The SST report:
The serial paedophile at the centre of a name suppression stoush between the Human Rights Commission and the Sensible Sentencing Trust appears to have lied on oath about his job status and where he was living.
The man also lied about his identity when approached by the Sunday Star-Times last week.
The paedophile, who claims he has name suppression for sexually assaulting young girls but cannot produce a court record to prove it, denied he was the man in question when confronted at his workplace.
The man’s lie may be an attempt at damage control because it contradicts a sworn statement he made in support of a bid for interim name suppression being sought by the commission.
Trust spokesman Garth McVicar said the paedophile’s statement, sworn earlier this month, said he was living in the Wellington region and was unemployed.
But a source said the man and his partner took over the running of a central North Island motel about 14 months ago.
Company records show the man described himself as the “manager” of a company believed to be leasing the motel. Other records list his contact phone number as the same as the motel’s.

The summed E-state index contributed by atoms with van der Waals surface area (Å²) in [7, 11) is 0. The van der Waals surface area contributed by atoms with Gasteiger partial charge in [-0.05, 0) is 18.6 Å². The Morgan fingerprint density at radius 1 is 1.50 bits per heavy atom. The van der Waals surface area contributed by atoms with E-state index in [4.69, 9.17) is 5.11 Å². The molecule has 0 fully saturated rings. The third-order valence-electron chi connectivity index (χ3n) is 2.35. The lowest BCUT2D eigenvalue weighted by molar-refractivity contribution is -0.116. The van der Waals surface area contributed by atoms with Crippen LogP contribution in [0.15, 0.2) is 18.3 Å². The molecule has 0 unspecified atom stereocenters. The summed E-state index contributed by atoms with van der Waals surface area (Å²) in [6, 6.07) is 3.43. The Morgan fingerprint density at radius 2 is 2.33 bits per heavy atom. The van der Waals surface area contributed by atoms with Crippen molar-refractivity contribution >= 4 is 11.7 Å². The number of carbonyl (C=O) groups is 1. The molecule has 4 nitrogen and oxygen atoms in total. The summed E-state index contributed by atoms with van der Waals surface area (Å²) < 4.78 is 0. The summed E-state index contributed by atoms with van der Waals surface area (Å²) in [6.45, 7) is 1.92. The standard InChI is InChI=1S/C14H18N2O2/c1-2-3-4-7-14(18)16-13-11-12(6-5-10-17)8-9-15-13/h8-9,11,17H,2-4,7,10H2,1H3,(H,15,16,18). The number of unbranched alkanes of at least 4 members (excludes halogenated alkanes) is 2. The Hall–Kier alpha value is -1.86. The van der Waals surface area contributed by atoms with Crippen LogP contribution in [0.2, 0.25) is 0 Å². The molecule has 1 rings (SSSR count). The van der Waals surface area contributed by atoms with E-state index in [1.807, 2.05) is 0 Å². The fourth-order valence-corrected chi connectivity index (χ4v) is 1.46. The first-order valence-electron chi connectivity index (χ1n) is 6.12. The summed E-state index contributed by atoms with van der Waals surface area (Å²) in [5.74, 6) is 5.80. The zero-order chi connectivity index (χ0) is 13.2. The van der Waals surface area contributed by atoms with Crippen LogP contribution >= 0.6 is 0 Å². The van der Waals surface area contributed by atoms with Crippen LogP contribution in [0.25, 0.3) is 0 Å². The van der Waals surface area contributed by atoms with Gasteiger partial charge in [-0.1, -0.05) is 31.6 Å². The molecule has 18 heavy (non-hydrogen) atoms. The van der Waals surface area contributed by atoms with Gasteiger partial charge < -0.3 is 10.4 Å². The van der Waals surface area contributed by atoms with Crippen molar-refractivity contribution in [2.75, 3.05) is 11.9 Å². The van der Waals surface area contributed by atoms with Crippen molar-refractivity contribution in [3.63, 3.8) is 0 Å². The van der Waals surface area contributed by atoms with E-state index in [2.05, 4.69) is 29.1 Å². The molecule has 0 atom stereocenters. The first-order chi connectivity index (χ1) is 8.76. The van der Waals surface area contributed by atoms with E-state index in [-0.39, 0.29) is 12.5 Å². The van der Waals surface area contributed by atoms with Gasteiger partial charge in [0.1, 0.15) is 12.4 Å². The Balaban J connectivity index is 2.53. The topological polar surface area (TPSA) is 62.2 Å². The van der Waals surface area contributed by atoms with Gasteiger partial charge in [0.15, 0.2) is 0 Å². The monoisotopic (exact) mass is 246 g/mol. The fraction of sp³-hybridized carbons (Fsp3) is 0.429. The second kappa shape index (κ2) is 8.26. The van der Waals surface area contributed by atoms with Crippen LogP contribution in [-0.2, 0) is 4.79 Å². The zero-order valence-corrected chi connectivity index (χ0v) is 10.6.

Yet the Human Rights Commission is using taxpayer money to take legal action against the Sensible Sentencing Trust for revealing he is a paedophile.
If there was some proof of a suppression order, then of course it should be obeyed. But to take action against the Sensible Sentencing Trust purely on the basis of the paedophile’s allegations that he has name supression is outraegous.
The fact that there is now evidence that the paedophile is also a liar, may cause the Human Rights Commission to reconsider the wisdom of taking him at his word.
Neither the commission nor the paedophile have been able to produce a court record to show the man was granted name suppression but documents from the commission show it is largely relying on the paedophile’s word that his name is suppressed.
The commission said a newspaper report of the man’s sentence of a year’s jail in 1995, for five counts of doing indecent acts on girls aged 10 and 14, did not name him.
The man had interim name suppression, but there is no record of it having been made permanent.
An interim name suppression application for the man, who, it is understood, has already received a payout of about $15,000 from police after his police record was anonymously sent to the trust, will be heard on Wednesday in the Auckland District Court.
The Sensible Sentencing Trust repeatedly told the commission it would not publish the man’s details if he could show he had name suppression.
A very reasonable position.